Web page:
that should be one of the most important things to you. The first is to go to the primary sources themselves. Self-improvement of the instructor and self-improvement of the student. And what is the point of Socratic dialogue? Improvement. his knowledge consisted in the realization that he knew nothing. there is not one so important as yourself. for me. And in this respect. In other words. To know yourself means to be aware of what it is that makes you who you are. But people do not live alone. hence the Socratic dialogue. we have a number of works from which to choose. Can you learn history without the Socratic dialogue as your guide? Yes. knowledge of self does not hinge upon reflection or introspection. The Crime of Galileo (1955). perhaps the highest virtue can be summed up in the phrase. it can be done. But why do I bother? What's the point? Well. In this instance. for Socrates. they live in society. for example: Giorgio de Santillana. for me it's a form of selfishness. . This classical pedagogical method is called the Socratic method. all of whom are on the same quest. All I am trying to suggest here is that your experience with history will be a much richer one if you keep in mind that history means self-knowledge and as students. Pietro Redondi. If your instructor isn't at least familiar with it. of all the things in the phenomenal world. 1. You had to know why you knew it. Socrates was a man of knowledge but not that much knowledge. Galileo at Work: His Scientific Biography(1978). it's a Socratic issue. the one thing which reveals this knowledge is history." In other words. And by improving myself I also improve others. again. His "job. brought him to the greatest question of all: what is knowledge? What can we know? Well. if you wanted to learn about Galileo's astronomical and philosophical arguments for the motion of the earth. To learn about the past we have two alternatives. in varying degrees." so to speak. But. then I'm afraid your historical education is going to suffer as a result. "Know thyself. And this. The second alternative and the one more likely chosen by most students at the high school or undergraduate level is to go to the secondary sources. So why do I study history? or why do I teach history? Well. doing history means writing history. was to question the Athenian youth. For Socrates. And the only way we can do history is to examine the available records from the past and then write about them. I wish to improve myself. So. It was not enough to know something. This Socratic irony leaves us rather high and dry but I think there is a greater issue at stake here. As a freshman in high school you probably knew more than Socrates. Galileo Heretic (1987). And it is in society that the individual comes into contact with other individuals. but conversation. Socrates was a wise man. for Socrates. The Socratic dialogue implies that instructor and student meet on an equal footing. So.sense of "pastness" to the past.3 Why Write History? To study history is to do history. Stillman Drake. He had wisdom because he knew only one thing: that he knew nothing. Dialogue means conversation between two or more people. you could do no better than read his Dialogue Concerning the Two Chief World Systems--Ptolemaic and Copernican (1632). of course.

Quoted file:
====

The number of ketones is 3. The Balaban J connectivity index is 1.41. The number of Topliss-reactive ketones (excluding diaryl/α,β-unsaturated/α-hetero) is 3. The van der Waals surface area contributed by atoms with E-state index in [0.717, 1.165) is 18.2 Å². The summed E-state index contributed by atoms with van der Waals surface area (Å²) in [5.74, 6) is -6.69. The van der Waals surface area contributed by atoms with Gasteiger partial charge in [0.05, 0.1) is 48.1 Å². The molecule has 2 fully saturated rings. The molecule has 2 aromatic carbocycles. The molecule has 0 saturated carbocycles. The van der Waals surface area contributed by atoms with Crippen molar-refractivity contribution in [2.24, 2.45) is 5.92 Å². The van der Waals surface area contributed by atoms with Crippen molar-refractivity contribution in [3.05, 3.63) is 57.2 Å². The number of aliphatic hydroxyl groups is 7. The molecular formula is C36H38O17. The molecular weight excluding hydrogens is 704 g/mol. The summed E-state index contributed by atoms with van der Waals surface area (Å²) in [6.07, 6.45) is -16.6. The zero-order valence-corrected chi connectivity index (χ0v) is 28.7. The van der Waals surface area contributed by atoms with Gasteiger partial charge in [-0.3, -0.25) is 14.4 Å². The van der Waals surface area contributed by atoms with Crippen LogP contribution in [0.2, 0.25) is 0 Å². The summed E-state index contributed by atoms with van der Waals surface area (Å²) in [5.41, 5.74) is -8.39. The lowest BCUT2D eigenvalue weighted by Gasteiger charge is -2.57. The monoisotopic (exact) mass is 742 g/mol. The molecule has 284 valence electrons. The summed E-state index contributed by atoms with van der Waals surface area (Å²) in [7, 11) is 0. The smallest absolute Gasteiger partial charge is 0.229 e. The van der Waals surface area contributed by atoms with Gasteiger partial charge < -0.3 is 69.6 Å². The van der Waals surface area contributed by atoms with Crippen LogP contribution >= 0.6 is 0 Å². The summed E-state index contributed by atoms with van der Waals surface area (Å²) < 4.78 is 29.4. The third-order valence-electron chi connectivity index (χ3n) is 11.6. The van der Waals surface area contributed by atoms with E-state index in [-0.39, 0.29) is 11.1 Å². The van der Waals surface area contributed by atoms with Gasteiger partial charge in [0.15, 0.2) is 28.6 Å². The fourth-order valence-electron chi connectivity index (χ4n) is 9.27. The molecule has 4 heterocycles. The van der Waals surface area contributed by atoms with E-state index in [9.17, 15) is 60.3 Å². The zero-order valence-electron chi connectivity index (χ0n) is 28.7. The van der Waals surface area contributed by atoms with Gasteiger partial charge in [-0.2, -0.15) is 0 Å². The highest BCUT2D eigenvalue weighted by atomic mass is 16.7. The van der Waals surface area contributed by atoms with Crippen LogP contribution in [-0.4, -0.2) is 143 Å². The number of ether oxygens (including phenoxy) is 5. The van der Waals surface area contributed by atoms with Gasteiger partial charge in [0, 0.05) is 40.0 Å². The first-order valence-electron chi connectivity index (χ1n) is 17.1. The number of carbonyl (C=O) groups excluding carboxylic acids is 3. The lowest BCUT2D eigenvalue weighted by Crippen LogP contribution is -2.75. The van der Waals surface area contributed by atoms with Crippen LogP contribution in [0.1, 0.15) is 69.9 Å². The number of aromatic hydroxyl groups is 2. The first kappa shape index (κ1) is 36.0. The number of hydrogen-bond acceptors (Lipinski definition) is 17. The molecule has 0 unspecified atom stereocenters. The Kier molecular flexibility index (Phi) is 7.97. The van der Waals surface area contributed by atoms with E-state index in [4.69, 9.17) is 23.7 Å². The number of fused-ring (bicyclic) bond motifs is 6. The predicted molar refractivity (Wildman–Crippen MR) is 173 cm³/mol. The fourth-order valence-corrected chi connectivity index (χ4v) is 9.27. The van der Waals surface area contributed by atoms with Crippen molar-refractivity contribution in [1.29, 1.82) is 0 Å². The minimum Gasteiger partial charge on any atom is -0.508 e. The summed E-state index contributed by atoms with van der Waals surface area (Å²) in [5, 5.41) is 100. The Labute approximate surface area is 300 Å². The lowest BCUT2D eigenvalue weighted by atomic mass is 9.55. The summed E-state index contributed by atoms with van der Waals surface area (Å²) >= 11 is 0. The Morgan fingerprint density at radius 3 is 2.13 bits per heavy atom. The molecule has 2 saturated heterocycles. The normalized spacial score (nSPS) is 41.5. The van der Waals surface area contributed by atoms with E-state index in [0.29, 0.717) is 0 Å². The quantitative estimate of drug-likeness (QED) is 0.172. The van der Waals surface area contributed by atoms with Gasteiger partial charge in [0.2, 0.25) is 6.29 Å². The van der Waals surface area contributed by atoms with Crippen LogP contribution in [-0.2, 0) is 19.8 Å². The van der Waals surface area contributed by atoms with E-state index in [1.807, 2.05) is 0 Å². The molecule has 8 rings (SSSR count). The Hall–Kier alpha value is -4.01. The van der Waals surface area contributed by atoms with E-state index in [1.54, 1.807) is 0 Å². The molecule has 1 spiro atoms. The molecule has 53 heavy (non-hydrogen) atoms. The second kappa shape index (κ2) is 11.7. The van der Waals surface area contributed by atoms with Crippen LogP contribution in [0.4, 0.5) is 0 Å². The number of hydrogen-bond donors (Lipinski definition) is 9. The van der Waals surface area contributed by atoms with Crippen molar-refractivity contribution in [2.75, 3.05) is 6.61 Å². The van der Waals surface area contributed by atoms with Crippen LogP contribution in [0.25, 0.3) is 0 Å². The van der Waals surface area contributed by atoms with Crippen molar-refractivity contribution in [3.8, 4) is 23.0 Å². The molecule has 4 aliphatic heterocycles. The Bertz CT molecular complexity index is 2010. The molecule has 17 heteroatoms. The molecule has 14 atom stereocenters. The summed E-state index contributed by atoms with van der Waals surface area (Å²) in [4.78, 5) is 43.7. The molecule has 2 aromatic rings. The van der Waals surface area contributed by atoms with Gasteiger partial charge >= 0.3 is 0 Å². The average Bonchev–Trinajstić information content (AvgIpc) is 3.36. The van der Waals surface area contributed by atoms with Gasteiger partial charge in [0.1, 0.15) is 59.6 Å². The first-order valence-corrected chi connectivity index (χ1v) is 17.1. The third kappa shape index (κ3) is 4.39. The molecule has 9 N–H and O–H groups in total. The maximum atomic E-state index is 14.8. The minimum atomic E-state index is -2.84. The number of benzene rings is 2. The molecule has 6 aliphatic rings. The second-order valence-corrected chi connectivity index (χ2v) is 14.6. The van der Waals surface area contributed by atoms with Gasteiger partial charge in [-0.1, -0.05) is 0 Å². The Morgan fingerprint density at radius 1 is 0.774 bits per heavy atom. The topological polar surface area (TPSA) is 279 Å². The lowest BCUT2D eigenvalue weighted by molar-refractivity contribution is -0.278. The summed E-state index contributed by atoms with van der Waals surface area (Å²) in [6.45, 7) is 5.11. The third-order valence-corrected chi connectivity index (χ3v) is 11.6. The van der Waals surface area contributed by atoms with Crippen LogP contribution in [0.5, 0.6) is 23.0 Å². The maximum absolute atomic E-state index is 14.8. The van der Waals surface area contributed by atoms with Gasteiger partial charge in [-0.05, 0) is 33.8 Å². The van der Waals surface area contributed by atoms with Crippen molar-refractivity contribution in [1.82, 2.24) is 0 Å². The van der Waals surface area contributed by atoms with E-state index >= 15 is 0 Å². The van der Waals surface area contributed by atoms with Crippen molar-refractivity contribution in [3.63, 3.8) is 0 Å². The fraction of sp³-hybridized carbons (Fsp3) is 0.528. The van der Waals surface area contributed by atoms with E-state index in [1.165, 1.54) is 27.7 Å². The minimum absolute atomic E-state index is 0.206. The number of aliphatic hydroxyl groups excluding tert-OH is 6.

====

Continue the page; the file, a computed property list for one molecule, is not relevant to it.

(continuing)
3. Writing history gets you in the habit of synthesizing large quantities of material. writing about history means a personal involvement with history and this will necessarily produce a greater understanding of history. a good thing in itself! 2. writing history will help you to better organize your thoughts. 4. you plan to become a doctor. thinking history.Notice that this list of secondary sources pertain to Galileo in general and not specifically to his ideas on the motion of the earth. When students write about this secondary literature. The historian must exhibit some kind of logic or the analysis falls apart. but why write history? After all. General thesis statements must be fashioned from the evidence at hand. writing allows you to persuade the reader of your argument. Listening to a lecture. you are now prepared to voice your own. The pastness of the past is the key to the present. or a cabinetmaker or a webmaster. it is much more than that. Remember. that much is clear. For instance. What good does it do you to know how to write history? Why must you do history? 1. No. Lastly. Writing allows to you to bring that confusion to the surface and hopefully. there are also times when writing allows you to express your confusion regarding a particular idea. Evidence must be gathered and prioritized. they are entering into the discourse of history by the simple fact that they are now adding their own perspective. writing history--in a word. You begin to learn about the general topic upon which you are writing as well as several topics which appear on the peripheries of your topic. or viewing a film." writing history. the study of history and the writing of history is not a passive response to the historical past. At the very least. You produce a logical argument. Having read a variety of interpretations. However. many historians have interpreted the Thirty Years' War as an example of what would later be called a world war and therefore a modern war. This is where you step in. They are an example of "doing history. Develop your own historical perspective. This is fine. . you'll be able to show that something needs to be more fully explored. that goes without saying. or taking part in a class discussion is one thing. 5. You may agree or disagree. Studying history. or a professor of economics. Since the interpretation of history is always subjective. or reading a monograph. you demonstrate evidence. We have already discussed the importance of becoming actively engaged in the subject of history. Take charge of your efforts to do history. No. But the real issue at stake here is that now is the chance to submit your interpretation. Some people are not capable of that kind of sustained effort. you'll be able to answer your own question. Gain as much confidence as you can. What better way to do so than to actually do it? In other words. History involves the active engagement of your life with all life. or even the last medieval war. event or thing. But writing about this "experience" will demonstrate your general understanding of history. Writing history will help you learn history. Writing history gives you the chance to render your opinion. They say that the Thirty Years' War is an example of a medieval war. As you write. doing history--is not easy. it is difficult and requires much sustained effort. There are other historians who disagree. Writing history will force you to understand history to a much greater degree. The secondary sources offer a broader appreciation of the topic.